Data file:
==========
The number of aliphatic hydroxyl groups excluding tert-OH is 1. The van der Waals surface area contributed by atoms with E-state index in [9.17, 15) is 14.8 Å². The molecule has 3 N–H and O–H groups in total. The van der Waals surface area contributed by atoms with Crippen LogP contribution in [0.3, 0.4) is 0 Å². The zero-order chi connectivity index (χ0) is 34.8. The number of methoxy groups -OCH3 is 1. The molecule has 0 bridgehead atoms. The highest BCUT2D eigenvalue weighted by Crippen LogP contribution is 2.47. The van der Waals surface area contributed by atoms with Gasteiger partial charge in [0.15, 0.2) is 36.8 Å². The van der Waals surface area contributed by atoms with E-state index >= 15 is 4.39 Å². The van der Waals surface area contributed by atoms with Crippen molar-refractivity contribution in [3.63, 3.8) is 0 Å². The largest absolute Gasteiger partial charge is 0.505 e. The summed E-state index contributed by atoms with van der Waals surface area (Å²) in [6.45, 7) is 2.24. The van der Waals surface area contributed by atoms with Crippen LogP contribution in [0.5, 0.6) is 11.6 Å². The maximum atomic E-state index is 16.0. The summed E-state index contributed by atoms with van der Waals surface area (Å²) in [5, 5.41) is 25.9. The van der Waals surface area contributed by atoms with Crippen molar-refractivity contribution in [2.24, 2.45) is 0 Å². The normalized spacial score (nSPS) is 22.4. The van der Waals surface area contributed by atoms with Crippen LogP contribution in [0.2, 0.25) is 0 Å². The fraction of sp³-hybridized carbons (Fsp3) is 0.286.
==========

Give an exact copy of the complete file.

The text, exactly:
The number of aliphatic hydroxyl groups excluding tert-OH is 1. The van der Waals surface area contributed by atoms with E-state index in [9.17, 15) is 14.8 Å². The molecule has 3 N–H and O–H groups in total. The van der Waals surface area contributed by atoms with Crippen LogP contribution in [0.3, 0.4) is 0 Å². The zero-order chi connectivity index (χ0) is 34.8. The number of methoxy groups -OCH3 is 1. The molecule has 0 bridgehead atoms. The highest BCUT2D eigenvalue weighted by Crippen LogP contribution is 2.47. The van der Waals surface area contributed by atoms with Gasteiger partial charge in [0.15, 0.2) is 36.8 Å². The van der Waals surface area contributed by atoms with E-state index >= 15 is 4.39 Å². The van der Waals surface area contributed by atoms with Crippen molar-refractivity contribution in [3.63, 3.8) is 0 Å². The largest absolute Gasteiger partial charge is 0.505 e. The summed E-state index contributed by atoms with van der Waals surface area (Å²) in [6.45, 7) is 2.24. The van der Waals surface area contributed by atoms with Crippen LogP contribution in [0.5, 0.6) is 11.6 Å². The maximum atomic E-state index is 16.0. The summed E-state index contributed by atoms with van der Waals surface area (Å²) in [5, 5.41) is 25.9. The van der Waals surface area contributed by atoms with Crippen molar-refractivity contribution in [2.24, 2.45) is 0 Å². The normalized spacial score (nSPS) is 22.4. The van der Waals surface area contributed by atoms with Crippen LogP contribution in [0.2, 0.25) is 0 Å². The fraction of sp³-hybridized carbons (Fsp3) is 0.286.